|Precious and Semi Precious Gemstones: Myth and Reality
The idea that some gemstones are precious and others are only semi-precious is familiar to every buyer of colored stones. Precious stones - diamond, ruby, sapphire and emerald - traditionally command high prices due to their extraordinary color or brilliance and extreme rarity.
While the precious stones are deservedly famous, the conventional distinction between precious and semi-precious gems is laden with myth and misconceptions. Let's try to sort out some of the myths from the reality.
One common misconception is that the distinction between precious and semi-precious gemstones is traditional, going back many centuries. In fact it is a recent innovation, dating only to the nineteenth century. The first use of "semi-precious" to mean "of less commercial value than a precious stone" can be traced back to only 1858.
Another misconception is that the list of four precious gems has a long history. In fact the traditional list of precious gemstones is rather longer and includes some surprising members. Pearl was considered to be precious; so was opal. One of the most traditional precious stones with a history going back to ancient Greece is amethyst. Amethyst was reclassified as semi-precious after large deposits were found in Brazil and Uruguay in the first half of the nineteenth century. The introduction of the term semi-precious into the English lexicon corresponds with the new amethyst discoveries.
Of all the precious stones, diamond is the most subject to myth. It is interesting that the myths are of modern rather than ancient origin. Historically, colored gemstones such as ruby and sapphire were more highly valued than diamond, mainly because diamond was not particularly rare. But the twentieth century saw a major change. The first thing that happened is that very large finds in South Africa created an even more abundant supply of gem-quality diamond. At the same time, the perceived value of diamond has risen to the point where it's fair to say that diamond is at the top of the list of the precious stones in the mind of the buying public. What happened? Aren't precious gems valued particularly for their rarity?
In the 19th century, the collective worldwide production of diamond only amounted to a few pounds per year. After the discovery of the huge South African diamond mines in 1870, diamonds were being dug out of the ground literally by the ton. There was such a glut of supply and so little demand that the British financiers of the South African mines were in danger of losing their investment. Their solution was to create the powerful De Beers cartel that to this day controls worldwide diamond production and supply. Quality diamonds are actually not scarce at all. But De Beers controls how much supply comes on the market and that keeps prices high.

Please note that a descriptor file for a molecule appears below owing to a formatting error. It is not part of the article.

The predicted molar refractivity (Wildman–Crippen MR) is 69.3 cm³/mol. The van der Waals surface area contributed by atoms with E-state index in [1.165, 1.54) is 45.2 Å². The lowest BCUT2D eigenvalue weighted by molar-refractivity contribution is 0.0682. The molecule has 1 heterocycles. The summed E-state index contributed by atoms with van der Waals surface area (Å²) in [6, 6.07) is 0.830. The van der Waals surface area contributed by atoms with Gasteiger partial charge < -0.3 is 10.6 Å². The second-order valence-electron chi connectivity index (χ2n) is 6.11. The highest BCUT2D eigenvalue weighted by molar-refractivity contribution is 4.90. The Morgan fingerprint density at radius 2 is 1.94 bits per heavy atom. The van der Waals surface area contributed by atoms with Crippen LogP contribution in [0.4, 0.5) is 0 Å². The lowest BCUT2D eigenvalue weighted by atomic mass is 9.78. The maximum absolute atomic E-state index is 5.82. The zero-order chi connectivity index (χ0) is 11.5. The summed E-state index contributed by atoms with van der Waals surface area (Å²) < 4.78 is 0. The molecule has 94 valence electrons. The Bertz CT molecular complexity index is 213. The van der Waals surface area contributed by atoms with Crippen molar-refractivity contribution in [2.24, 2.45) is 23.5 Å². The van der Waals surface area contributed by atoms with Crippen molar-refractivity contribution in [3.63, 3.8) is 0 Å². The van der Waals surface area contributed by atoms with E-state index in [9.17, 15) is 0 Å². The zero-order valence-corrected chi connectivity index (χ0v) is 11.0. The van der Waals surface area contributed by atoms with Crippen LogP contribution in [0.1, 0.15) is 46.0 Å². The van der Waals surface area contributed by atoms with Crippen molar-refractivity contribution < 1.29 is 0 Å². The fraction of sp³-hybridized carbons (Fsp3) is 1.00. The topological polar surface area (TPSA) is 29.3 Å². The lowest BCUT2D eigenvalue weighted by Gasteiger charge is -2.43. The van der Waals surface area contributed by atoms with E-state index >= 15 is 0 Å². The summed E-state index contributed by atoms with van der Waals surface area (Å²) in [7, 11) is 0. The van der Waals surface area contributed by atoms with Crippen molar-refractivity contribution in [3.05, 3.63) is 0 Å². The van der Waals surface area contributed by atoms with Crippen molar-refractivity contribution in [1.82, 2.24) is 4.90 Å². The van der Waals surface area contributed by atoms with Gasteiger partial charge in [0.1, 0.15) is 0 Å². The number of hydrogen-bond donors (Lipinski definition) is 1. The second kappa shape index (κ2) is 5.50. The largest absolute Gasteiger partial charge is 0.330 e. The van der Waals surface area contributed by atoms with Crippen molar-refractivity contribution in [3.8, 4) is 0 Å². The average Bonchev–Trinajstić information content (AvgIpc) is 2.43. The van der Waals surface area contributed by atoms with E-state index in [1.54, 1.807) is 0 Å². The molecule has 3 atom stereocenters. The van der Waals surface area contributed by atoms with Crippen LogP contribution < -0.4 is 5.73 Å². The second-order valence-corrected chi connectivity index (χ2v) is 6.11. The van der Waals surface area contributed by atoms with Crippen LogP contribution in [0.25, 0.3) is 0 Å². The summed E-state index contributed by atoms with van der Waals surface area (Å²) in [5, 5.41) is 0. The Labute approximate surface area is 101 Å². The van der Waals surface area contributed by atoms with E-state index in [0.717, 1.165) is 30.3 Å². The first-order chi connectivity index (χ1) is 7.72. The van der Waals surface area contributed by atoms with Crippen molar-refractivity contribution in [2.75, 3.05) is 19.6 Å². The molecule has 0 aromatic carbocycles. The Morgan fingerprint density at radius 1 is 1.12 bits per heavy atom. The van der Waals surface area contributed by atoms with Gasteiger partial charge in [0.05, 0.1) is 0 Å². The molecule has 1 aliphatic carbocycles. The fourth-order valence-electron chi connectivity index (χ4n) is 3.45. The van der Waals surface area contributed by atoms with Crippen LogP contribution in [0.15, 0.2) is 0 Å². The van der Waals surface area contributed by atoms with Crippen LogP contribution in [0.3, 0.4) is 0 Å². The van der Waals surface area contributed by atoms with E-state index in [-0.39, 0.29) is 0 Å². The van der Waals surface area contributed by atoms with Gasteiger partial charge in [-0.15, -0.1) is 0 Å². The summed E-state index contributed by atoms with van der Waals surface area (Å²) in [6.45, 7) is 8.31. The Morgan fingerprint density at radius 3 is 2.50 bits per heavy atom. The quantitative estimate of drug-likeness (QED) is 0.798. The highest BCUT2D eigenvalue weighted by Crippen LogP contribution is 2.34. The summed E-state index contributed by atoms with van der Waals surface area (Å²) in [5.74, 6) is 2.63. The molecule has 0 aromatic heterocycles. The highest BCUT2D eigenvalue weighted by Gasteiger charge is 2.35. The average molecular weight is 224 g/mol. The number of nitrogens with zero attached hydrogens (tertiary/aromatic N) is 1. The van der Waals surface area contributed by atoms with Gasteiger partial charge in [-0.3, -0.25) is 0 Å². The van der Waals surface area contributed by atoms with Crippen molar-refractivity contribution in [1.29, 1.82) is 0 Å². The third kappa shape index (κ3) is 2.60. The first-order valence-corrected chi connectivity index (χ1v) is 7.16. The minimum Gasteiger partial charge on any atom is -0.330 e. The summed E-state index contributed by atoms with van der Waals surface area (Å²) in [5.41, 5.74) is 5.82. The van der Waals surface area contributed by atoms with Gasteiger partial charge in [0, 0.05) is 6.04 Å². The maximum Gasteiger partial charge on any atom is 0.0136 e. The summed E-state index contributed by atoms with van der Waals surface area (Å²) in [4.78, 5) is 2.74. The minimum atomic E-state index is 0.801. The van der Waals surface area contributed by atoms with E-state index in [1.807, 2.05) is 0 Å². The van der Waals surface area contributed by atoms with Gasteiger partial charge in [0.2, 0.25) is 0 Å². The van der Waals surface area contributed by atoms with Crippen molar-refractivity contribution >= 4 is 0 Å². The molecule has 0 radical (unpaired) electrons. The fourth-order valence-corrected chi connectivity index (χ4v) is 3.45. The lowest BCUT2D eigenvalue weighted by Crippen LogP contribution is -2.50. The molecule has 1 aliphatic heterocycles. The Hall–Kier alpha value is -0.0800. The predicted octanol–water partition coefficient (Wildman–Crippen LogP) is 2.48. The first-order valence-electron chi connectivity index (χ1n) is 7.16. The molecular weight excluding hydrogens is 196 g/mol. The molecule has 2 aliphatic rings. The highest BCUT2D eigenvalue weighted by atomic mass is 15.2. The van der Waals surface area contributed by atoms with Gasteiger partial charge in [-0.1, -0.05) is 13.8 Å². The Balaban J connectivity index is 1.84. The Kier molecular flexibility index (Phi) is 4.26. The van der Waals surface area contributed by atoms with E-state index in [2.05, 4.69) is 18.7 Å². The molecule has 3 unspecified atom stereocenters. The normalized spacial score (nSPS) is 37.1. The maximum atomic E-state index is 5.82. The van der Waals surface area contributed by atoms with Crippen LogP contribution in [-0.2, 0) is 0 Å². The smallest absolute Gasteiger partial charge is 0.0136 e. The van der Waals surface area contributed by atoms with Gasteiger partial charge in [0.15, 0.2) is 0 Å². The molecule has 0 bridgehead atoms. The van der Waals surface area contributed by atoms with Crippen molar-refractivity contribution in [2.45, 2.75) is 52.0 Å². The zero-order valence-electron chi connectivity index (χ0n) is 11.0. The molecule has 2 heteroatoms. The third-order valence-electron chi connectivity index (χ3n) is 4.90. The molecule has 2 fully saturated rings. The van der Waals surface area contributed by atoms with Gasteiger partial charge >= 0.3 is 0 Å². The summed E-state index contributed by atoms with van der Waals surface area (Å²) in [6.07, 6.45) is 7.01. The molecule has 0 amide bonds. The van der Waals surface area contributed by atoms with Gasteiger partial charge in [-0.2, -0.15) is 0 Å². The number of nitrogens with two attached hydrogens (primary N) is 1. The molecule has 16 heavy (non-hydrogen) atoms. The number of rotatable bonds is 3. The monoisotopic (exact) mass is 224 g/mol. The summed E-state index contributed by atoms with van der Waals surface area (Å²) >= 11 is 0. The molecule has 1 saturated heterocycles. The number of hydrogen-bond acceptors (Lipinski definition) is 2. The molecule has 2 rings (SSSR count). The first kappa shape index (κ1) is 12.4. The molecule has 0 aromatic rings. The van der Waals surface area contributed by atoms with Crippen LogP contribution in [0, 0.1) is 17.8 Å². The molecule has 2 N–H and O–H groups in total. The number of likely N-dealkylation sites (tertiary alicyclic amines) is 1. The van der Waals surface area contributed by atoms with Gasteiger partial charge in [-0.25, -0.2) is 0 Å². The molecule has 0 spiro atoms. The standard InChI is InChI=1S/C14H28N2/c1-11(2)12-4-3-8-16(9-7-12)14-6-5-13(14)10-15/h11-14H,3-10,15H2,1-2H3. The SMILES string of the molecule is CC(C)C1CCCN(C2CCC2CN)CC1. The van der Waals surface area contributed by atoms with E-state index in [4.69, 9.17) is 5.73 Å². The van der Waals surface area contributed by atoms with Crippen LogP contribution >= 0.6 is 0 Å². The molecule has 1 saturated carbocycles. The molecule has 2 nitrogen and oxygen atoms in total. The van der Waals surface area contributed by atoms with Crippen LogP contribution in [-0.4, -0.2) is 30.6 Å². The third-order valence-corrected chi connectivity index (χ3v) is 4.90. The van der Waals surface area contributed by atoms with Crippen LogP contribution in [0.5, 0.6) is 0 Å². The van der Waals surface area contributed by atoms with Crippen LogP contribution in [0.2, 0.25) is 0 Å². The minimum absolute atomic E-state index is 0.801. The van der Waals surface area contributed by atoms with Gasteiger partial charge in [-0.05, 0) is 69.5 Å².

The De Beers consortium also mounted a concerted advertising campaign that spanned decades, in order to create an association of diamonds with love, courtship and marriage, under the now familiar slogan "Diamonds are Forever". The diamond engagement ring, once unknown in most parts of the world (including Europe), is now considered an essential part of the ritual of marriage. It is hard to avoid the conclusion that diamond's special position as a precious stone is largely due to monopoly economics and social engineering.
These days a number of rare semi-precious stones such as alexandrite, demantoid garnet, tsavorite garnet and tanzanite can be just as expensive as ruby and sapphire. Very fine tourmaline, spinel and large aquamarine gems also command very high prices. It is fair to say that we have now reached the point where the distinction between precious and semi-precious gemstones has become meaningless. The US Federal Trade Commission periodically considers banning the use of the terms altogether to reduce consumer confusion. Indeed, the American Gem Trade Association (AGTA) has already added the following text to their Code of Ethics; "Members should avoid the use of the term 'semi-precious' in describing gemstones".
- First Published: October-16-2007
- Last Updated: July-29-2016
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